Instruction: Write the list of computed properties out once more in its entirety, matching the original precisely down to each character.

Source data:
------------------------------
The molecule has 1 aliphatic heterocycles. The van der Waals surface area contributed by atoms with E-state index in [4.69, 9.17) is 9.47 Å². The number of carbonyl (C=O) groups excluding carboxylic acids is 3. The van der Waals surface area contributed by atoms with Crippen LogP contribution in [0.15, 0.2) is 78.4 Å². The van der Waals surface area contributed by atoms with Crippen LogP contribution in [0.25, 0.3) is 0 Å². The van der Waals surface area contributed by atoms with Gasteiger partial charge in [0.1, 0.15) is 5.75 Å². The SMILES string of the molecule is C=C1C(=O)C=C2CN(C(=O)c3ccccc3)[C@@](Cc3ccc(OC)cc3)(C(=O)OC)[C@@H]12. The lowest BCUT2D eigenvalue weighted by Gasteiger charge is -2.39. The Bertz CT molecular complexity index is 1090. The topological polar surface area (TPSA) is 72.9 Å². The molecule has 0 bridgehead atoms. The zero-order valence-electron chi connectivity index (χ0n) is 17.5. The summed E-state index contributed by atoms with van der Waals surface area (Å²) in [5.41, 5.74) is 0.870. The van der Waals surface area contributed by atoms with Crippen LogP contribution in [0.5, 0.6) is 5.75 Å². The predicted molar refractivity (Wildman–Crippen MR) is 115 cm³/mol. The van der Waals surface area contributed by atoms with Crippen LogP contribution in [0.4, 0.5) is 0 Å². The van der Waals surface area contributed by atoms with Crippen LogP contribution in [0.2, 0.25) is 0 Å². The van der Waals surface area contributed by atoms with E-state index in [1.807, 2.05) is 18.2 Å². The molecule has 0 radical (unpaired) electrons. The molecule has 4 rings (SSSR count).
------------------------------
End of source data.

The molecule has 1 aliphatic heterocycles. The van der Waals surface area contributed by atoms with E-state index in [4.69, 9.17) is 9.47 Å². The number of carbonyl (C=O) groups excluding carboxylic acids is 3. The van der Waals surface area contributed by atoms with Crippen LogP contribution in [0.15, 0.2) is 78.4 Å². The van der Waals surface area contributed by atoms with Crippen LogP contribution in [0.25, 0.3) is 0 Å². The van der Waals surface area contributed by atoms with Gasteiger partial charge in [0.1, 0.15) is 5.75 Å². The SMILES string of the molecule is C=C1C(=O)C=C2CN(C(=O)c3ccccc3)[C@@](Cc3ccc(OC)cc3)(C(=O)OC)[C@@H]12. The lowest BCUT2D eigenvalue weighted by Gasteiger charge is -2.39. The Bertz CT molecular complexity index is 1090. The topological polar surface area (TPSA) is 72.9 Å². The molecule has 0 bridgehead atoms. The zero-order valence-electron chi connectivity index (χ0n) is 17.5. The summed E-state index contributed by atoms with van der Waals surface area (Å²) in [5.41, 5.74) is 0.870. The van der Waals surface area contributed by atoms with Crippen LogP contribution in [0.5, 0.6) is 5.75 Å². The predicted molar refractivity (Wildman–Crippen MR) is 115 cm³/mol. The van der Waals surface area contributed by atoms with Crippen LogP contribution in [0.4, 0.5) is 0 Å². The van der Waals surface area contributed by atoms with Crippen LogP contribution in [0.2, 0.25) is 0 Å². The van der Waals surface area contributed by atoms with E-state index in [1.807, 2.05) is 18.2 Å². The molecule has 0 radical (unpaired) electrons. The molecule has 4 rings (SSSR count).